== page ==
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Oxidative Stress, Cytotoxic and Inflammatory Effects of Urban Ultrafine Road-Deposited Dust from the UK and Mexico in Human Epithelial Lung (Calu-3) Cells

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Article number1814
<mark>Journal publication date</mark>14/09/2022
Issue number9
Number of pages18
Publication StatusPublished
<mark>Original language</mark>English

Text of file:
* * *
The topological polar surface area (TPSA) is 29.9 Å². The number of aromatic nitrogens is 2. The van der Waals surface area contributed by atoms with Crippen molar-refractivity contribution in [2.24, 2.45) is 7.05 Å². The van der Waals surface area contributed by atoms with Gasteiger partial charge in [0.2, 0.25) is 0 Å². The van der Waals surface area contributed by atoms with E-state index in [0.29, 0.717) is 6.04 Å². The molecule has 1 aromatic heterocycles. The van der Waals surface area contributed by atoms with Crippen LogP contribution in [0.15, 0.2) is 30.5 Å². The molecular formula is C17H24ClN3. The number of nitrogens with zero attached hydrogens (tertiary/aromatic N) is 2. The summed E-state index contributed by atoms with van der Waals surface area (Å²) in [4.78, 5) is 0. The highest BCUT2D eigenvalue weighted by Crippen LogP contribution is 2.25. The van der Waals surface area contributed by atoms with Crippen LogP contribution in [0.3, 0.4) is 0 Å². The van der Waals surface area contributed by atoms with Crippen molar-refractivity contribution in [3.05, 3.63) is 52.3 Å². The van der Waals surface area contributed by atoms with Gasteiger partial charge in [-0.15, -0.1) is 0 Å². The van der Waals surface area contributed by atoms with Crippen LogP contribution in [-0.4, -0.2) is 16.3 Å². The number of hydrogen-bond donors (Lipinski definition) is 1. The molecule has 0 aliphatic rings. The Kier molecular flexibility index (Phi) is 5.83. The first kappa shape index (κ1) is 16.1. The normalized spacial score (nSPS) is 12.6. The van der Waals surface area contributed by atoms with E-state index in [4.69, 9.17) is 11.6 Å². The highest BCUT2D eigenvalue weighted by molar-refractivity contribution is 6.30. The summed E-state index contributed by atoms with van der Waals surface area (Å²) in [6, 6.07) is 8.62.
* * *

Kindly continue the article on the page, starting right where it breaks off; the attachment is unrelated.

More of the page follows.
Road-deposited dust (RD) is a pervasive form of particulate pollution identified (typically via epidemiological or mathematical modelling) as hazardous to human health. Finer RD particle sizes, the most abundant (by number, not mass), may pose greater risk as they can access all major organs. Here, the first in vitro exposure of human lung epithelial (Calu-3) cells to 0–300 µg/mL of the ultrafine (<220 nm) fraction of road dust (UF-RDPs) from three contrasting cities (Lancaster and Birmingham, UK, and Mexico City, Mexico) resulted in differential oxidative, cytotoxic, and inflammatory responses. Except for Cd, Na, and Pb, analysed metals were most abundant in Mexico City UF-RDPs, which were most cytotoxic. Birmingham UF-RDPs provoked greatest ROS release (only at 300 µg/mL) and greatest increase in pro-inflammatory cytokine release. Lancaster UF-RDPs increased cell viability. All three UF-RDP samples stimulated ROS production and pro-inflammatory cytokine release. Mass-based PM limits seem inappropriate given the location-specific PM compositions and health impacts evidenced here. A combination of new, biologically relevant metrics and localised regulations appears critical to mitigating the global pandemic of health impacts of particulate air pollution and road-deposited dust.